Growth and Conflict
Although one might read implicit criticism of Glakas into that statement, neither Clohan, founder and chairman of U.S. Education Corp., nor Jim Tolbert, the chairman of the CCA’s board, have anything but praise for Glakas.
This has been a time of explosive growth for the for-profit sector of higher education, in enrollments  but perhaps even more so in terms of its visibility and perceived power. The University of Phoenix, with 200,000 students enrolled both at scores of campus centers and online, has grown into the largest university in the United States, and its growth and that of other higher education companies has created an aura of momentum for the industry, and for CCA.
Clohan and Tolbert cite Glakas's achievements in building the association’s foundation and membership and in solidifying the extent to which CCA represents the entire for-profit sector, a difficult task given that it includes publicly traded behemoths like Phoenix and Career Education Corp. as well as mom-and-pop beauty and trucking schools).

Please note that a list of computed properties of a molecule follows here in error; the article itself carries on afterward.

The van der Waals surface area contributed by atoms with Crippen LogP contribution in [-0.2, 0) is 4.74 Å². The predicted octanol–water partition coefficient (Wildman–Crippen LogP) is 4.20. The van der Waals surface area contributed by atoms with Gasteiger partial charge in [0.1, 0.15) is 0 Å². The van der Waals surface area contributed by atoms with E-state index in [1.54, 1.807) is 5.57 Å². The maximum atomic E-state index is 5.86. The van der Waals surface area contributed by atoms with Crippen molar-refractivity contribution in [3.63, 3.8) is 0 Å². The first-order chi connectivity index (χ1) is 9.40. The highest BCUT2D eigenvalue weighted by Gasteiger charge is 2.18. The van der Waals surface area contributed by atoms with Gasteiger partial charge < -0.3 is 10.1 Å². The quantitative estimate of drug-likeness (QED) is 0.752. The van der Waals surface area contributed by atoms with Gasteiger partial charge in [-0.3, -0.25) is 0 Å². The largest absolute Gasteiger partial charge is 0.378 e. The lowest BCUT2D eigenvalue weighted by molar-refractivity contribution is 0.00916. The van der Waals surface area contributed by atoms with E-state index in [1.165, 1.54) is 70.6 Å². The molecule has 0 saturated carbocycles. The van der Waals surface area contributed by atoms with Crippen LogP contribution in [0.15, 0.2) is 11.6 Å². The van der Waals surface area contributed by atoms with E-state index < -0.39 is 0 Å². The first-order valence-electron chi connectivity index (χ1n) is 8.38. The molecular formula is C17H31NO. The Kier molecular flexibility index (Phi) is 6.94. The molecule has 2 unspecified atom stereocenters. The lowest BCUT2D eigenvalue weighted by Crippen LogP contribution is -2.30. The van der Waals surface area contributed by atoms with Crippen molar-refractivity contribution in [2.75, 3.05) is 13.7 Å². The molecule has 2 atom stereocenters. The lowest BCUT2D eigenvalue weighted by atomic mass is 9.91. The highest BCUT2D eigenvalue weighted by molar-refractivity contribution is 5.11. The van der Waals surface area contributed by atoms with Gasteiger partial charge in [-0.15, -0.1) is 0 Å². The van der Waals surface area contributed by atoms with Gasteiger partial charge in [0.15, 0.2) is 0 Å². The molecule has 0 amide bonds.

“Nick did an absolutely phenomenal job of leading the organization through a period of rapid growth,” Tolbert says.
They also credit Glakas, a lawyer, former lobbyist for ITT Corp., and one-time Senate aide, for helping to shape and pursue a forceful agenda for career colleges in Congress’s review of the Higher Education Act over the last two years. As Republican leaders in the House and Senate framed their bills to renew the law that governs most federal student aid and other college programs, the interests of for-profit institutions – expanded access to federal programs, eased regulation of online and for-profit programs -- were front and center.